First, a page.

SHR Criteria g)
Roseville Railway Station has representative significance at a local level. The garden represents the practice of railway station gardening that was once common throughout the network. Despite later modifications and a resulting loss of integrity to the station building, as a group the station is a good example of a standard (type A8-A10) building and is able to evoke a former era of railway travel.
The footbridge was identified as an item of moderate heritage significance in the comparative analysis from the 2016 ‘Railway Footbridges Heritage Conservation Strategy’.
Integrity/Intactness: Roseville Railway Station has a largely intact garden setting which adds greatly to the heritage significance of the place as it helps to maintain the historic setting of the station. The station building and footbridge however, have undergone a number of changes that have resulted in a significant loss of both integrity and intactness. The removal of the original roof and extension made to the southern end of the station building has had the most detrimental effect on the site and results in the station being a poor example of its type along the North Shore line.
Assessment criteria: Items are assessed against the PDF State Heritage Register (SHR) Criteria to determine the level of significance. Refer to the Listings below for the level of statutory protection.

Recommended management:

1. Conservation principles: Conserve cultural heritage significance and minimise impacts on heritage values and fabric in accordance with the ‘Australia ICOMOS Charter for Places of Cultural Significance’. 2. Specialist advice: Seek advice from a qualified heritage specialist during all phases of a proposed project from feasibility, concept and option planning stage; detailed design; heritage approval and assessment; through to construction and finalisation. 3. Documentation: Prepare a Statement of Heritage Impact (SOHI) to assess, minimise and prevent heritage impacts as part of the assessment and approval phase of a project. Prepare a Conservation Management Plan (CMP) prior to proposing major works (such as new additions, change of use or proposed demolition) at all places of State significance and all complex sites of Local significance. 4. Maintenance and repair: Undertake annual inspections and proactive routine maintenance works to conserve heritage fabric in accordance with the ‘Minimum Standards of Maintenance & Repair’. 5. Movable heritage: Retain in situ and care for historic contents, fixtures, fittings, equipment and objects which contribute to cultural heritage significance. Return or reinstate missing features or relocated items where opportunities arise. 6. Aboriginal, archaeology and natural heritage: Consider all aspects of potential heritage significance as part of assessing and minimising potential impacts, including Aboriginal, archaeology and natural heritage. 7. Unidentified heritage items: Heritage inventory sheets do not describe or capture all contributory heritage items within an identified curtilage (such as minor buildings, structures, archaeology, landscape elements, movable heritage and significant interiors and finishes). Ensure heritage advice is sought on all proposed changes within a curtilage to conserve heritage significance. 8. Recording and register update: Record changes at heritage places through adequate project records and archival photography. Notify all changes to the Section 170 Heritage & Conservation Register administrator upon project completion.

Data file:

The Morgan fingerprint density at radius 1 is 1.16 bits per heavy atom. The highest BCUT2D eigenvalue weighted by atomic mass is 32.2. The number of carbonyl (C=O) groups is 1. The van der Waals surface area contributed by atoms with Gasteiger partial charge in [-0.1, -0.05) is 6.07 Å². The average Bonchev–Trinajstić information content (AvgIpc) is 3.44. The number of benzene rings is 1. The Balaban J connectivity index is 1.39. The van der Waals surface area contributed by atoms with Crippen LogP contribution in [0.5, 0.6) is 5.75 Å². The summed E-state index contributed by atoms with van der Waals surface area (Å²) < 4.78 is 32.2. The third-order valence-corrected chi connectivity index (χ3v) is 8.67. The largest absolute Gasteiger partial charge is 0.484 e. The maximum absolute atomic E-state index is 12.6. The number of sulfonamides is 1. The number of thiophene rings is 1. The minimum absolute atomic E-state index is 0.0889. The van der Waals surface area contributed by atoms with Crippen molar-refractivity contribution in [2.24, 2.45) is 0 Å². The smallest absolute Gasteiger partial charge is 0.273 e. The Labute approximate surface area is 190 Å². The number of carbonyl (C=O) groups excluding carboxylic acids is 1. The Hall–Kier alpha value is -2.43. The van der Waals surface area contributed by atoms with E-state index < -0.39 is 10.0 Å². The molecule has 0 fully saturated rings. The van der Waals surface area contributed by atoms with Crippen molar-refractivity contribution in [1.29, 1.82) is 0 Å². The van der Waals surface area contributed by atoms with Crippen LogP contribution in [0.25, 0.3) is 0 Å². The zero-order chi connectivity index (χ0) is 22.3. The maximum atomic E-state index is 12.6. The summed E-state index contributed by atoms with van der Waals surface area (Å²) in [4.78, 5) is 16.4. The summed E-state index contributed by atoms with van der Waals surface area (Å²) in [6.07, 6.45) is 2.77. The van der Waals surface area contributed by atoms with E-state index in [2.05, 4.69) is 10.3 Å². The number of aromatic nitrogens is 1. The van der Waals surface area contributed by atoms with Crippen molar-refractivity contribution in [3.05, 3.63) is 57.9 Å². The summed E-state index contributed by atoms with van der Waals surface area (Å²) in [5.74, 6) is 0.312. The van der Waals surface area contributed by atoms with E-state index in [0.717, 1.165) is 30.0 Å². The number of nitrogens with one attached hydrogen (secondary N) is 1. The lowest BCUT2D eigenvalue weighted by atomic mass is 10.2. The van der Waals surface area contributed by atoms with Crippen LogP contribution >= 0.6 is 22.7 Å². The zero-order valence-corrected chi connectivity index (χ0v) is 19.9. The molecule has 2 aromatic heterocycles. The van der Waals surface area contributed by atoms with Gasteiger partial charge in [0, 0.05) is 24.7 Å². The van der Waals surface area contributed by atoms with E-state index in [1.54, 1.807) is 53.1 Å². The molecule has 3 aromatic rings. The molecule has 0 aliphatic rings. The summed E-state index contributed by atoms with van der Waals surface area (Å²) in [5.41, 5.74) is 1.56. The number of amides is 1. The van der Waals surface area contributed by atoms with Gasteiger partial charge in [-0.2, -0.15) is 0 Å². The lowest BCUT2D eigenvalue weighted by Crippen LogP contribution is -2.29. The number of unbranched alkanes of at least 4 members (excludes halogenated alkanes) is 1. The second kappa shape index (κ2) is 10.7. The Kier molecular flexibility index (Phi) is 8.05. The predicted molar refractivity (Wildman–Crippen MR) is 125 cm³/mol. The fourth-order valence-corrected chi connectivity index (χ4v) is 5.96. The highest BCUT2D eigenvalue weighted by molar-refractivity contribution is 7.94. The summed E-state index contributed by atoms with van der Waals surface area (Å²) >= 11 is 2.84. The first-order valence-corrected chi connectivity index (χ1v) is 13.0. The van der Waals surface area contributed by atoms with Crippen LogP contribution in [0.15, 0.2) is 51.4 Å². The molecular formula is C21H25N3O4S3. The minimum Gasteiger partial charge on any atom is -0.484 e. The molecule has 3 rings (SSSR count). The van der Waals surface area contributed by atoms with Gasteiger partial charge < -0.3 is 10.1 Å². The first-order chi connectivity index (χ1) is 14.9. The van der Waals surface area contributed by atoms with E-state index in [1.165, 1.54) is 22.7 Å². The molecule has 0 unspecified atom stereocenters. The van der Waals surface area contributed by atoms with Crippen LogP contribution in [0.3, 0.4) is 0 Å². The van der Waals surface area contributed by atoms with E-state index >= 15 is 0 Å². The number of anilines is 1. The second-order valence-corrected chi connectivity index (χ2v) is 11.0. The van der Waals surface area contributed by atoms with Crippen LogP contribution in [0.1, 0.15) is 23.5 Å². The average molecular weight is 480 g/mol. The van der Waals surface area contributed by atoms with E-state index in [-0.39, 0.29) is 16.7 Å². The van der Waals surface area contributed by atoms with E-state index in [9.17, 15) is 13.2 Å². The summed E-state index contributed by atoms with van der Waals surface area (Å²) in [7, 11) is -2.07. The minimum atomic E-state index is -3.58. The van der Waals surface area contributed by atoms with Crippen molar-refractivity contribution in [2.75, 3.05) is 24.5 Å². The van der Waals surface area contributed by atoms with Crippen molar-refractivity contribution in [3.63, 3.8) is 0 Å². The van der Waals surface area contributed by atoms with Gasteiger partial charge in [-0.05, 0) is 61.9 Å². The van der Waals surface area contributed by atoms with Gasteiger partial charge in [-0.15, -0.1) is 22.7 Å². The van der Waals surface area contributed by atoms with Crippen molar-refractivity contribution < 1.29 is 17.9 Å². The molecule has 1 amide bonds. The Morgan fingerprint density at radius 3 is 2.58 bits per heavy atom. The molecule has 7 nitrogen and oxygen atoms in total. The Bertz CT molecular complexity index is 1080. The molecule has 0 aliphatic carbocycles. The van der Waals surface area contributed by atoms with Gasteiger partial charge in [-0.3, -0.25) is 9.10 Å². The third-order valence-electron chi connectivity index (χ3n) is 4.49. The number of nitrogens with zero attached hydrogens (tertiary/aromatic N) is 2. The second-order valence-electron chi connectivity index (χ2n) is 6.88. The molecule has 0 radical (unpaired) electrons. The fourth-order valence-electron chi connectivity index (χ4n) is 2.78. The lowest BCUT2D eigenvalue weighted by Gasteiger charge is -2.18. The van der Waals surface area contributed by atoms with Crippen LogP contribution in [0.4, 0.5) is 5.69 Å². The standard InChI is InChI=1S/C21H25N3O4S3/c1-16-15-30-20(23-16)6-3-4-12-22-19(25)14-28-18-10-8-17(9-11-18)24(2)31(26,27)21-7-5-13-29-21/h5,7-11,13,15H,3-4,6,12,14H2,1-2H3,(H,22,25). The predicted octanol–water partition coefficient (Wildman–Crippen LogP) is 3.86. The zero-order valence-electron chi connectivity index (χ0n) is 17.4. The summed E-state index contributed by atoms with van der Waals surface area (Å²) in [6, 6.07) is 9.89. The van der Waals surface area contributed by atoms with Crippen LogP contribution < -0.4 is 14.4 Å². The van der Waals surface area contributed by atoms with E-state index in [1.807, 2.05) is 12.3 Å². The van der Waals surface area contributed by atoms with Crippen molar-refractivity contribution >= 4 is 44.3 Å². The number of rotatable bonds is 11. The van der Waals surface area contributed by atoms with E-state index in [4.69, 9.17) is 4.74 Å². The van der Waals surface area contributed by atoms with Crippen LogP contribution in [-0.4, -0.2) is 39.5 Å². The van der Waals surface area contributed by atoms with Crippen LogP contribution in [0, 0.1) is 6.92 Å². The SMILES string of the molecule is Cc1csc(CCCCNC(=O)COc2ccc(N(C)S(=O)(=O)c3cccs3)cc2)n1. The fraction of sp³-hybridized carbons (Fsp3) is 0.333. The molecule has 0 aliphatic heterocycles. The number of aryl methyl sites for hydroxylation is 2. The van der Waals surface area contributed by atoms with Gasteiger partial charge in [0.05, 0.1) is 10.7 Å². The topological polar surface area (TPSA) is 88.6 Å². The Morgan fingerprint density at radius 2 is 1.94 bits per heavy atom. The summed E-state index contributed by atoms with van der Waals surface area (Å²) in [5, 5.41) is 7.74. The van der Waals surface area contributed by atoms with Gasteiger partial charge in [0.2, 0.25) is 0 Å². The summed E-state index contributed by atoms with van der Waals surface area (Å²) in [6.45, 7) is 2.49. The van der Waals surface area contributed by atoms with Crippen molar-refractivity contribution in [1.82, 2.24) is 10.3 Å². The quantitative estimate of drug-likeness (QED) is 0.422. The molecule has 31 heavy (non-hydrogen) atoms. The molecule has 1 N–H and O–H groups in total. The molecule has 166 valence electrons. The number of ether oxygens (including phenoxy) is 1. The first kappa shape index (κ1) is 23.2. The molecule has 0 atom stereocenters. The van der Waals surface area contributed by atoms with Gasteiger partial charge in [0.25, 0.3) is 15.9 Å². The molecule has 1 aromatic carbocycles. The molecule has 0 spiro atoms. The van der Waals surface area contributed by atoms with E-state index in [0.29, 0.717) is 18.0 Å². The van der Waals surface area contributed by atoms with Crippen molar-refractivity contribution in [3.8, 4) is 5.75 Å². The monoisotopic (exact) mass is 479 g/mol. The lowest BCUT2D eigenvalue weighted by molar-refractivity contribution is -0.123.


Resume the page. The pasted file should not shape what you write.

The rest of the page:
Heritage ListingListing TitleListing NumberGazette DateGazette NumberGazette Page
Heritage Act - s.170 NSW State agency heritage register     

Study details

TitleYearNumberAuthorInspected byGuidelines used
State Rail Authority Heritage Register Study1999SRA933State Rail Authority  No
S170 Heritage & Conservation Register Update2009 NSW Department of Commerce  Yes
Heritage Platforms Conservation Management Strategy2015 Australian Museum Consulting  Yes
Railway Footbridges Heritage Conservation Strategy 2016 NSW Government Architect’s Office Heritage Group  Yes

References, internet links & images

TypeAuthorYearTitleInternet Links
WrittenJohn Forsyth Line Histories
WrittenRay Love2009Historical Research for RailCorp s170 Update
WrittenSingleton, CC,1965The Short North - The Sydney-Newcastle Link Railway, New South Wales Railways
WrittenState Rail Authority of New South Wales1995How and Why of Station Names. Fourth Edition

Note: internet links may be to web pages, documents or images.

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Data source

The information for this entry comes from the following source:
Name: State Government
Database number: 4801933